See Spring Wildflowers at Russian Ridge Open Space Preserve

Redwood City, Ca – Visit Russian Ridge for the chance to see dazzling displays of wildflowers and hike through a grove of ancient oak trees.

About the Park

Redwood City, Ca – Open Space Preserve

Science Spotlight: Ancient Oaks at Russian Ridge

Russian Ridge offers opportunities to see beautiful views of the Bay Area and gorgeous displays of wildflowers. In addition to the sights, Russian Ridge also offers a piece of California natural history: the chance to see centuries-old oaks on the Ancient Oaks Trail.

The majority of ancient oaks are canyon live oaks, with massive trunks spanning 24 to 56 inches in diameter. Scientists have estimated that trees with 10 to 18-inch trunks are likely 150 years old, meaning that these giants could easily be hundreds of years old.

The spread of Sudden Oak Death throughout California has been cause for concern at Russian Ridge. The pathogen spreads through spores, and results in the sudden browning and consequent death of the infected tree.

Wanting to protect the grove of ancient oaks, any bay laurel trees within 15 feet of the ancient oaks have been removed. Bay laurels are known carriers of the pathogen, so their removal intends to help prevent the disease’s spread to this grove. Visitors are also discouraged from climbing the oaks, as their shoes could carry the pathogen’s spores.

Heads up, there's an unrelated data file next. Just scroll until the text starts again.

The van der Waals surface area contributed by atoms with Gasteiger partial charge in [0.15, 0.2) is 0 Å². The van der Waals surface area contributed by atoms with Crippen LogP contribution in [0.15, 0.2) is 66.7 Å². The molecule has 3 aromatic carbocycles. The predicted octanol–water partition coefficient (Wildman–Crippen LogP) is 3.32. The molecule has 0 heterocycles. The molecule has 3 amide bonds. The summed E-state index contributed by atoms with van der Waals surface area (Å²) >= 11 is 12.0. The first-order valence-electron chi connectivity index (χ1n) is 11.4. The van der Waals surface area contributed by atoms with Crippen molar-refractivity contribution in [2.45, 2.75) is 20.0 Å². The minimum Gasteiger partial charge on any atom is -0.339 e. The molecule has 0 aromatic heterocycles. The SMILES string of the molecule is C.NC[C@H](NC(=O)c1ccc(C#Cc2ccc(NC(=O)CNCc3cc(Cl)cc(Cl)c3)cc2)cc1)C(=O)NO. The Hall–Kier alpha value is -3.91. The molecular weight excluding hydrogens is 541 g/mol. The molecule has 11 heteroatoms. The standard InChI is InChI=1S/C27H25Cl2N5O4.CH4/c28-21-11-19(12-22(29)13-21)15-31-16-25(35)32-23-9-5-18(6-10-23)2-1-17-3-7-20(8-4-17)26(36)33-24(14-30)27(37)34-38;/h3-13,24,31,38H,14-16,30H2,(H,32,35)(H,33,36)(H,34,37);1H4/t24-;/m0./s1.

Park History

The Russian Ridge area used to be a dairy farm and cattle grazing land from 1920 – 1950. The operation was run by a Russian immigrant, which resulted later in the naming of the area “Russian Ridge”.

The land began to be acquired in 1978. Today, it is a 3,137 acre preserve run by the Midpeninsula Regional Open Space.

Visit the Park

Please note that there is no entrance fee to enter the park. Dogs are not allowed.

Here are some helpful resources to help plan your visit:


Author: Taylor Crisologo

Taylor studied biology at Cornell University, where she worked with the Cornell Lab of Ornithology on projects ranging from breeding herring gulls off the coast of Maine to dancing lyrebirds in Australia’s Blue Mountains. When she’s not researching great places to experience Bay Area nature, you can find her birding or reading a book at home with her husband and their two indoor cats (Max and Penelope).

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